The Setting: Summer of 1980, Philadelphia, PA, 1 mile from Veterans Stadium
The Participants: Two 5-year-old kids sitting on a step with cardboard boxes and binders
My Evaluation: I lost big time giving away the Henderson rookie for cards of two veteran players
My Father’s Evaluation: I did great! I got cards of my two favorite players for one player.
Fast forward 9 years and the Ken Griffey Jr. Upper Deck card is the talk of a card convention I am attending at a Holiday Inn Hotel in Cherry Hill, NJ. I’m running back and forth from vendor to vendor trying to flip the card I just got out of the pack for enough money to buy more packs to get more cards to sell. The pack cost $2 but if I can get $30 for that Griffey and buy 15 packs, maybe I can pull another two or three Griffey cards to also sell. Tough work for a then-14 year-old but it paid for the clothes and Def Leppard and Bruce Springsteen cassette tapes.
So my first memory of baseball cards is about the joy of sitting around and making trades with friends negotiating to get the cards of players I loved watching and idolized. My last memory was of trying to make money on them before getting into other things that brought me away from them – video games, work, girls, school, teenage stuff. Not saying those things are mutually exclusive but, as I got older, I let my collecting days fade away.
Those cards that I have from a kid – the Junk Wax Era I believe they’re called – are in a closet in the bedroom where I grew up at my parents’ house. Topps, Fleer, Donruss, Upper Deck, Score, Sportflics, even some Hoops and ProSet. And inside those boxes house memories for me of the players that I grew up with – Jose Canseco, Will Clark, Bo Jackson, for example. Then there are the failed investments of 100-card-lots of such names like Scott Scudder, Jerome Walton, Oddibe McDowell, Bip Roberts, Dwight Smith, etc. – all the players whose cards would pay for my big house in the suburbs and allow me to retire earlier than I can possibly imagine. Like everyone around my age, it didn’t quite work out as I had originally planned.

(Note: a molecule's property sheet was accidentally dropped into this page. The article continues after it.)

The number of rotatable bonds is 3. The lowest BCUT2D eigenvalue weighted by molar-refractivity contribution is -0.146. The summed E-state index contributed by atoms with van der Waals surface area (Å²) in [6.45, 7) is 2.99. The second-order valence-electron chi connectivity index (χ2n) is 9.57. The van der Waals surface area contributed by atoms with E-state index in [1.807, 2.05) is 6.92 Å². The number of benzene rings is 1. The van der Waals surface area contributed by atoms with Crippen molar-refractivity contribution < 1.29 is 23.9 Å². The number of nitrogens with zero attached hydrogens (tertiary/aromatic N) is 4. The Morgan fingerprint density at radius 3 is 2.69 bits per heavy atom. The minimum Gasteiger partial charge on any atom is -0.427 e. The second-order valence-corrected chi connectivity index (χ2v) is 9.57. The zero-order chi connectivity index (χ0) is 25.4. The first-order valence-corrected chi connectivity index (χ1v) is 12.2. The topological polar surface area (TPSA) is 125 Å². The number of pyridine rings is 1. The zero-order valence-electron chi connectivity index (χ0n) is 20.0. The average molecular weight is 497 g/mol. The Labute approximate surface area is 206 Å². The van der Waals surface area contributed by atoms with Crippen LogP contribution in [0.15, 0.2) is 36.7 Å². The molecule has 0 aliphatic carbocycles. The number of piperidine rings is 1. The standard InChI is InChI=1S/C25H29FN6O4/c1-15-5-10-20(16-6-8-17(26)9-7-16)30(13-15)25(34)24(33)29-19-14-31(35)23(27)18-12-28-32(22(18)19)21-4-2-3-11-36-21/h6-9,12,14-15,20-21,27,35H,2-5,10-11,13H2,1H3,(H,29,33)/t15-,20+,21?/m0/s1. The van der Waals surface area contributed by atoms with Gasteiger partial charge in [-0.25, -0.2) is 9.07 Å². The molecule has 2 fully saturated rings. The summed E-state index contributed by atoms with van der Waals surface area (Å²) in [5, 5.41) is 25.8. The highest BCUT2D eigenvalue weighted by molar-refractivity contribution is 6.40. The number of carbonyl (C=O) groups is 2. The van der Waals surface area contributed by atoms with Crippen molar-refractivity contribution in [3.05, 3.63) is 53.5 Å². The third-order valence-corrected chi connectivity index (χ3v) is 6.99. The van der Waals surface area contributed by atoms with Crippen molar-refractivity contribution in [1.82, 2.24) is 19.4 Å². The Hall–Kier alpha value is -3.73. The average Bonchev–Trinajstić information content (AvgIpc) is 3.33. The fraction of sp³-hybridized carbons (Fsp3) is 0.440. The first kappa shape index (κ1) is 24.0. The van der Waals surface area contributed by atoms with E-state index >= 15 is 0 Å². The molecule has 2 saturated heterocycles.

I haven’t really thought much about baseball cards until recently. More specifically, I hadn’t thought about them until about a month ago when our leader, Scott Greene, had another one of his #ScottyBallgameBreaks. I’ve seen card breaks in passing and even watched a few of them and thought it was a neat concept but never got in one. But then I came across an image of this year’s Topps Heritage cards, which are based on the Topps 1971 design. Those cards always looked very sharp and neat to me. Clean pieces, as I like to say. I never owned any of those cards growing up though. My favorite player was Mike Schmidt, whose rookie card wasn’t out until 1973. The other players I liked either retired before 1971 (Lou Gehrig, Mickey Mantle) or started way after that year so I never had any reason to own any of them.
But now with the Heritage set, I may not be able to own an original Willie Mays or Roberto Clemente from that year but I can actually own a sweet Bryce Harper based on that same design. Or rather a “Bam Bam” Harper nickname variation card, which I scored during Scott’s card break of that set.
I’m slowly treading back into collecting. I dug out my old Schmidt binder which has all the cards I own of him. Anyone remember the 7-11 Slurpee coins? Or the Drakes cards? I joined another break with Scott, this time with the Topps Gypsy Queen cards and scored a nice Corey Dickerson autographed black and white card from it. We’ll see what else comes down the line.
I’ve come full circle, too. Rather than trying to sell the Harper or Dickerson, I am proudly displaying them on my memorabilia shelves and talking to my son about the beauty of cards and the game of baseball itself. You know how they say baseball is a great father-and-son connector? Well back in 1980 when my friend ripped me off for the Henderson card, I would never think that I would be the father part of that connector but the theory is true. My kid loves the Harper card with the Bam Bam name on it. We both actually laugh about it together. He looked at me yesterday and said he misses baseball and that he thought the Phillies would win the World Series this year and next year and the year after that. I didn’t want to crush his dreams by telling him something like that hasn’t happened since the Yankees of 1998 through 2000 and that the Phillies could use more pitching and overall depth. But why cloud his brain with those little details? He misses going to games and buying the team-issued card sets they sell at the ballpark. I cherish those $10 cards knowing they are just as important to my son as those Mike Schmidt cards were to me when I was his age. When the games start back up, I’m going to get two sets this year. One for him and, this time, one for me.
And looking back on that trade I made in 1980? My dad was right.